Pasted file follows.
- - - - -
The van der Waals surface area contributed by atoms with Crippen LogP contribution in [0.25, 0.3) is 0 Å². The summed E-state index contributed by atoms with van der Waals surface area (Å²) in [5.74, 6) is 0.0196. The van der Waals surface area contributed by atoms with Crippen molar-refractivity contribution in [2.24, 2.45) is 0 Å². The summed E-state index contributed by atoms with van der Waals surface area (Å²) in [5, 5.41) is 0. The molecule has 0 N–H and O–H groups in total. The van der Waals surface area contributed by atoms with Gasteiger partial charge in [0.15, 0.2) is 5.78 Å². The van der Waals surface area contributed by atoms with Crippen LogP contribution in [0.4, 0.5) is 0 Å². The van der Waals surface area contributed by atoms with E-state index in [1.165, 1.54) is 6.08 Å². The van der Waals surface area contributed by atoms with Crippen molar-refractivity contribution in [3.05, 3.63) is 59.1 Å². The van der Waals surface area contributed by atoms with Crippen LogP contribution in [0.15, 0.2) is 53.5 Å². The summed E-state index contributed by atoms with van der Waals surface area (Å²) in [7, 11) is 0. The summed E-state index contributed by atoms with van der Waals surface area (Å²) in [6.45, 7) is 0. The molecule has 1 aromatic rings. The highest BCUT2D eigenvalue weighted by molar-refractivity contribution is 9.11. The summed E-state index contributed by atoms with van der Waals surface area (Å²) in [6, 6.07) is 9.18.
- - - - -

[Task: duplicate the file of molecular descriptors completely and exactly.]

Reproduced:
The van der Waals surface area contributed by atoms with Crippen LogP contribution in [0.25, 0.3) is 0 Å². The summed E-state index contributed by atoms with van der Waals surface area (Å²) in [5.74, 6) is 0.0196. The van der Waals surface area contributed by atoms with Crippen molar-refractivity contribution in [2.24, 2.45) is 0 Å². The summed E-state index contributed by atoms with van der Waals surface area (Å²) in [5, 5.41) is 0. The molecule has 0 N–H and O–H groups in total. The van der Waals surface area contributed by atoms with Gasteiger partial charge in [0.15, 0.2) is 5.78 Å². The van der Waals surface area contributed by atoms with Crippen LogP contribution in [0.4, 0.5) is 0 Å². The van der Waals surface area contributed by atoms with E-state index in [1.165, 1.54) is 6.08 Å². The van der Waals surface area contributed by atoms with Crippen molar-refractivity contribution in [3.05, 3.63) is 59.1 Å². The van der Waals surface area contributed by atoms with Crippen LogP contribution in [0.15, 0.2) is 53.5 Å². The summed E-state index contributed by atoms with van der Waals surface area (Å²) in [7, 11) is 0. The summed E-state index contributed by atoms with van der Waals surface area (Å²) in [6.45, 7) is 0. The molecule has 1 aromatic rings. The highest BCUT2D eigenvalue weighted by molar-refractivity contribution is 9.11. The summed E-state index contributed by atoms with van der Waals surface area (Å²) in [6, 6.07) is 9.18.